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Tax-loss harvesting with ETFs can lighten tax burdens

When markets are volatile and aren’t offering much opportunity to make money, it’s a good time to enact a tax loss selling strategy using ETFs to lighten your clients’ tax burden.

The concept behind this strategy, tax-loss harvesting, is simple: an investor deliberately sells securities at a loss in order to realize capital losses. Net capital losses are calculated exactly the same way as net capital gains. Fifty percent of the net capital loss is eligible to be used as a potential deduction when filing a personal tax return.

Many investors are hesitant to sell securities at a loss because tax-loss-selling rules prevent them from reinvesting in the same security for at least 30 days from when it’s sold, potentially resulting in missed upside opportunity.

But investors aren’t entirely helpless during a loss period. ETFs allow them to capitalize on their market losses and reduce their past, present and future taxable income (see sidebar, “CRA rules”). Returning some money to clients during a period of negative market returns can be powerful consolation.

Sell the stock, buy the index

ETFs can be used to maintain broad market or sector exposure while harvesting tax losses from individual equity positions.

Index-tracking ETFs typically offer a high degree of equivalent market beta to mutual funds or stocks. An investor could sell any of those securities at a capital loss for tax purposes, if applicable, to offset capital gains from the previous three years, or apply to current or future gains.

An investor could then purchase an ETF that invests in the same or similar asset class—or even the same index with a similar risk/ return profile and correlation to the original security.That way, he or she can harness capital losses to reduce taxable income while maintaining market exposure when prices are anticipated to rise.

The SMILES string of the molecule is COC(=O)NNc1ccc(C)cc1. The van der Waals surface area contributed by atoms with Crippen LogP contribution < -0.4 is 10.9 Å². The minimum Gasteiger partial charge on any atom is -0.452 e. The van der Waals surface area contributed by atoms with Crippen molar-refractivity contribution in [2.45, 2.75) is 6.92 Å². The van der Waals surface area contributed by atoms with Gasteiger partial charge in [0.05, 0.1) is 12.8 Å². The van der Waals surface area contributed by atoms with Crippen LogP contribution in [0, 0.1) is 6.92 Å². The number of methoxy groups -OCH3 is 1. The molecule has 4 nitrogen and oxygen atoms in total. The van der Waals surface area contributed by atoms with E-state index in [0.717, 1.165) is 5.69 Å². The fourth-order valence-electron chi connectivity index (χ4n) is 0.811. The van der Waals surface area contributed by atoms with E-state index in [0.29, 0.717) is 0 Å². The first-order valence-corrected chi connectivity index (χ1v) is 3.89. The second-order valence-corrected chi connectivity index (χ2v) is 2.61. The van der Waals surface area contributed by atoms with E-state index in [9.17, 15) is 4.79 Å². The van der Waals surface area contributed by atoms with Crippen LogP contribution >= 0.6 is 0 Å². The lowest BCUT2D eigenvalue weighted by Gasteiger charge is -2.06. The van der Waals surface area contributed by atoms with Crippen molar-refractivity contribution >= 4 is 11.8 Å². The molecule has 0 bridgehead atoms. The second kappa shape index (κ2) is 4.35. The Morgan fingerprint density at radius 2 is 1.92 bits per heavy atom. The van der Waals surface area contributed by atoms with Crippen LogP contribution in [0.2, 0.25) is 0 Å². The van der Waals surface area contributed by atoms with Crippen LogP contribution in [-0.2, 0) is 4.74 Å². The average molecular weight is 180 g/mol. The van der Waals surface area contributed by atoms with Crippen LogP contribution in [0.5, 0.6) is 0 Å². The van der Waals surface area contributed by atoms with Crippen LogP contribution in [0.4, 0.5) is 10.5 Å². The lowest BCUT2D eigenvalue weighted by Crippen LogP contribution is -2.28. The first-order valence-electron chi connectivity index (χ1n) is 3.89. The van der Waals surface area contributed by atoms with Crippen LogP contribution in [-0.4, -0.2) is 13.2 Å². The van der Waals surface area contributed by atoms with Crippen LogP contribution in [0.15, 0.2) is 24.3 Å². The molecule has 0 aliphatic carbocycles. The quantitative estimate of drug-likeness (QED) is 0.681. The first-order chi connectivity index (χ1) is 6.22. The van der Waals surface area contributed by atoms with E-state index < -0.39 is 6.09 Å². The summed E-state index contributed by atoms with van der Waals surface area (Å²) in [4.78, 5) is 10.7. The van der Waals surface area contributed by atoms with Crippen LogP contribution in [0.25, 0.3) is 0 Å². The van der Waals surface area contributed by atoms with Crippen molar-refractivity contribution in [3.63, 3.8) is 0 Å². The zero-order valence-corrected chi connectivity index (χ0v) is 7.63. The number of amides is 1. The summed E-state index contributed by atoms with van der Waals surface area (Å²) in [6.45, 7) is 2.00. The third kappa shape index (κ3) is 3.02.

Here’s how it works.

Strategy one
Capital-loss harvesting On Manulife

Manulife Financial has traditionally been a heavyweight in the Canadian financial services index—S&P/TSX Capped Financials Index—representing around 6.25% of the market capitalization of the index, tracked by the iShares S&P/TSX Capped Financials Index Fund (“XFN”).

The stock is even weightier in the Horizons Enhanced Income Financials ETF (“HEF”), with an initial portfolio weight of 8.33%.

Note that this ETF uses a covered-call strategy on all stock holdings (namely, selling a call option while simultaneously holding an equivalent position in the underlier), which may not be suitable for all clients.

From January 1, 2011 to October 31, 2011, Manulife stock lost 23.27% of its value. Investors may be in an unrealized capital loss position on this stock—particularly on a multi-year horizon where Manulife lost 54.21% from November 30, 2008 to November 30, 2011, but still maintained a correlation of 0.81 to the return of the S&P/ TSX Capped Financials Index.

Selling Manulife stock at a loss and making an investment in XFN or HEF could allow investors to realize a capital loss for tax-planning purposes. At the same time, they could remain invested in ETFs that will benefit from a rise in Manulife’s stock price—as well as other financial services companies—over the 30-day period when they’d be prohibited from re-buying Manulife.

This strategy is ideal if the investor is bullish on Manulife over the longer term. The main idea is to get indirect exposure to the stock during the 30-day period when the investor cannot repurchase the stock without negative tax repercussions.

Strategy two
Capital-loss harvesting on RIM

RIM has lost a lot of ground, too: The stock is down more than 65% on a three-year basis, ending November 30, 2011, and fell even further in December. However, the stock still constitutes nearly 15% of the S&P/TSX Capped Information Technology Index Fund (XIT).